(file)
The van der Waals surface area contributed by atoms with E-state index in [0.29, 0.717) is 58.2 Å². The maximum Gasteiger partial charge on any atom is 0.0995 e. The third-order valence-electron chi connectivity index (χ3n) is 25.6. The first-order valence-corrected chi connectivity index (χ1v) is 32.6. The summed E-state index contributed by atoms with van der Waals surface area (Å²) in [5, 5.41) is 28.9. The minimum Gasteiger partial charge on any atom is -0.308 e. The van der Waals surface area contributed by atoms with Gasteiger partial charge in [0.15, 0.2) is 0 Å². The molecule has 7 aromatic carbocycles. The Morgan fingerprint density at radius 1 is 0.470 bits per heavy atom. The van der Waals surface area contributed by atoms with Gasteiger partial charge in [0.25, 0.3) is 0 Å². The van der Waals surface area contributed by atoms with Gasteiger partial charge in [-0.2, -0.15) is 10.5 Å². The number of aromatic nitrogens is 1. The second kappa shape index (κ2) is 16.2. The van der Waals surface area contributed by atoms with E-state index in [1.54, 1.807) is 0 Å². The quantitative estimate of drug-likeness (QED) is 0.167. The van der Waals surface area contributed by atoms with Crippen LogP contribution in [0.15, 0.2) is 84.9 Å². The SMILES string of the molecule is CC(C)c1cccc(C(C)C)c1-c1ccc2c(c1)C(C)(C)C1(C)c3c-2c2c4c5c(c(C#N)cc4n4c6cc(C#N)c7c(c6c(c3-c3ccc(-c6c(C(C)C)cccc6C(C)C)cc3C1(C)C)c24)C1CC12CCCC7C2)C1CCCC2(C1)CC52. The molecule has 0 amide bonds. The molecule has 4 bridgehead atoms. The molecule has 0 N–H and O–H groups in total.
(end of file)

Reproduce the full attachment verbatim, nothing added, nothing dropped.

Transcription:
The van der Waals surface area contributed by atoms with E-state index in [0.29, 0.717) is 58.2 Å². The maximum Gasteiger partial charge on any atom is 0.0995 e. The third-order valence-electron chi connectivity index (χ3n) is 25.6. The first-order valence-corrected chi connectivity index (χ1v) is 32.6. The summed E-state index contributed by atoms with van der Waals surface area (Å²) in [5, 5.41) is 28.9. The minimum Gasteiger partial charge on any atom is -0.308 e. The van der Waals surface area contributed by atoms with Gasteiger partial charge in [0.15, 0.2) is 0 Å². The molecule has 7 aromatic carbocycles. The Morgan fingerprint density at radius 1 is 0.470 bits per heavy atom. The van der Waals surface area contributed by atoms with Gasteiger partial charge in [0.25, 0.3) is 0 Å². The van der Waals surface area contributed by atoms with Gasteiger partial charge in [-0.2, -0.15) is 10.5 Å². The number of aromatic nitrogens is 1. The second kappa shape index (κ2) is 16.2. The van der Waals surface area contributed by atoms with E-state index in [1.54, 1.807) is 0 Å². The quantitative estimate of drug-likeness (QED) is 0.167. The van der Waals surface area contributed by atoms with Crippen LogP contribution in [0.15, 0.2) is 84.9 Å². The SMILES string of the molecule is CC(C)c1cccc(C(C)C)c1-c1ccc2c(c1)C(C)(C)C1(C)c3c-2c2c4c5c(c(C#N)cc4n4c6cc(C#N)c7c(c6c(c3-c3ccc(-c6c(C(C)C)cccc6C(C)C)cc3C1(C)C)c24)C1CC12CCCC7C2)C1CCCC2(C1)CC52. The molecule has 0 amide bonds. The molecule has 4 bridgehead atoms. The molecule has 0 N–H and O–H groups in total.